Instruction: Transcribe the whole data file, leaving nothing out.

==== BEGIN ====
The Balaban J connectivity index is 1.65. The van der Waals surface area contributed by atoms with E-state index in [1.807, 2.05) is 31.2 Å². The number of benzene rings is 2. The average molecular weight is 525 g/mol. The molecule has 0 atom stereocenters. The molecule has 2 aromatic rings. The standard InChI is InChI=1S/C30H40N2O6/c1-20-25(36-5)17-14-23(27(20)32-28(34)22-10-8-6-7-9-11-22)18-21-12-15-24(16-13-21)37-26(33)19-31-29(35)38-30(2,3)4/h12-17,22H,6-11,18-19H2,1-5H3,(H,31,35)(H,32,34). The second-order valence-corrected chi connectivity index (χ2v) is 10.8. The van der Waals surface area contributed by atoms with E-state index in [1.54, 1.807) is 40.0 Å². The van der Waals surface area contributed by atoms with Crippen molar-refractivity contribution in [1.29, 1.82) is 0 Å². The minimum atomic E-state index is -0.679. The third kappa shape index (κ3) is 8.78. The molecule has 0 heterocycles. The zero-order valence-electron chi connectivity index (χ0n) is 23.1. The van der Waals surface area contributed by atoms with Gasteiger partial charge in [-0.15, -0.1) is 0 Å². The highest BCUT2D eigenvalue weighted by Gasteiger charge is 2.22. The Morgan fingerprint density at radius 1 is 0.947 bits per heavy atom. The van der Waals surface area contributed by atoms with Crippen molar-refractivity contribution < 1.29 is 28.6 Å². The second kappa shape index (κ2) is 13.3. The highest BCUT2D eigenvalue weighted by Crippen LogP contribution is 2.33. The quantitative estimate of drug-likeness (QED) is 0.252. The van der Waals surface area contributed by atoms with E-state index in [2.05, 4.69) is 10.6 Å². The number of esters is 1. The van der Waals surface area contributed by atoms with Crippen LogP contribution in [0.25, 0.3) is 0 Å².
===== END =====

The Balaban J connectivity index is 1.65. The van der Waals surface area contributed by atoms with E-state index in [1.807, 2.05) is 31.2 Å². The number of benzene rings is 2. The average molecular weight is 525 g/mol. The molecule has 0 atom stereocenters. The molecule has 2 aromatic rings. The standard InChI is InChI=1S/C30H40N2O6/c1-20-25(36-5)17-14-23(27(20)32-28(34)22-10-8-6-7-9-11-22)18-21-12-15-24(16-13-21)37-26(33)19-31-29(35)38-30(2,3)4/h12-17,22H,6-11,18-19H2,1-5H3,(H,31,35)(H,32,34). The second-order valence-corrected chi connectivity index (χ2v) is 10.8. The van der Waals surface area contributed by atoms with E-state index in [1.54, 1.807) is 40.0 Å². The van der Waals surface area contributed by atoms with Crippen molar-refractivity contribution in [1.29, 1.82) is 0 Å². The minimum atomic E-state index is -0.679. The third kappa shape index (κ3) is 8.78. The molecule has 0 heterocycles. The zero-order valence-electron chi connectivity index (χ0n) is 23.1. The van der Waals surface area contributed by atoms with Gasteiger partial charge in [-0.15, -0.1) is 0 Å². The highest BCUT2D eigenvalue weighted by Gasteiger charge is 2.22. The Morgan fingerprint density at radius 1 is 0.947 bits per heavy atom. The van der Waals surface area contributed by atoms with Crippen molar-refractivity contribution < 1.29 is 28.6 Å². The second kappa shape index (κ2) is 13.3. The highest BCUT2D eigenvalue weighted by Crippen LogP contribution is 2.33. The quantitative estimate of drug-likeness (QED) is 0.252. The van der Waals surface area contributed by atoms with E-state index in [2.05, 4.69) is 10.6 Å². The number of esters is 1. The van der Waals surface area contributed by atoms with Crippen LogP contribution in [0.25, 0.3) is 0 Å².